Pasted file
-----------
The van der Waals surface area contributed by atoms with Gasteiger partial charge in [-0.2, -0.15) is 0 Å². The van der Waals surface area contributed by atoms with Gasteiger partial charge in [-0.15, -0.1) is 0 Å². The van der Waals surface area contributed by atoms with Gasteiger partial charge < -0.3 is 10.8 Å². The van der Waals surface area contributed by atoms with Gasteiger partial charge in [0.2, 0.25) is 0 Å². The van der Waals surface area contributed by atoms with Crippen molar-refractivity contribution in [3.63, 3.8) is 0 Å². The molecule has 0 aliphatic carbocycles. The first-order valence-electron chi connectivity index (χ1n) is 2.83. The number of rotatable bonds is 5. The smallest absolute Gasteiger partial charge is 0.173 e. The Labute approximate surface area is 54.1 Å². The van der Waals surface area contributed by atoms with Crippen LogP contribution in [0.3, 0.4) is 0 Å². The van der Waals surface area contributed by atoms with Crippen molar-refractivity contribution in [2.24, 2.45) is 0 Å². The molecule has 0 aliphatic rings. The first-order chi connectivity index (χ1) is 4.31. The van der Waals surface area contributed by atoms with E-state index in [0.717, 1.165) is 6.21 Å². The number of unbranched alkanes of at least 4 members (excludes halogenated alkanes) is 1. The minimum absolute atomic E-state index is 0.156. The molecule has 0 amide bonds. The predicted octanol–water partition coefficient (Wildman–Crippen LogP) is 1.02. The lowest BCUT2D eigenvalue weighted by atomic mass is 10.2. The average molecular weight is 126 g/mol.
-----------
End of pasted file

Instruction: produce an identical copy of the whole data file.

The van der Waals surface area contributed by atoms with Gasteiger partial charge in [-0.2, -0.15) is 0 Å². The van der Waals surface area contributed by atoms with Gasteiger partial charge in [-0.15, -0.1) is 0 Å². The van der Waals surface area contributed by atoms with Gasteiger partial charge < -0.3 is 10.8 Å². The van der Waals surface area contributed by atoms with Gasteiger partial charge in [0.2, 0.25) is 0 Å². The van der Waals surface area contributed by atoms with Crippen molar-refractivity contribution in [3.63, 3.8) is 0 Å². The molecule has 0 aliphatic carbocycles. The first-order valence-electron chi connectivity index (χ1n) is 2.83. The number of rotatable bonds is 5. The smallest absolute Gasteiger partial charge is 0.173 e. The Labute approximate surface area is 54.1 Å². The van der Waals surface area contributed by atoms with Crippen LogP contribution in [0.3, 0.4) is 0 Å². The van der Waals surface area contributed by atoms with Crippen molar-refractivity contribution in [2.24, 2.45) is 0 Å². The molecule has 0 aliphatic rings. The first-order chi connectivity index (χ1) is 4.31. The van der Waals surface area contributed by atoms with E-state index in [0.717, 1.165) is 6.21 Å². The number of unbranched alkanes of at least 4 members (excludes halogenated alkanes) is 1. The minimum absolute atomic E-state index is 0.156. The molecule has 0 amide bonds. The predicted octanol–water partition coefficient (Wildman–Crippen LogP) is 1.02. The lowest BCUT2D eigenvalue weighted by atomic mass is 10.2. The average molecular weight is 126 g/mol.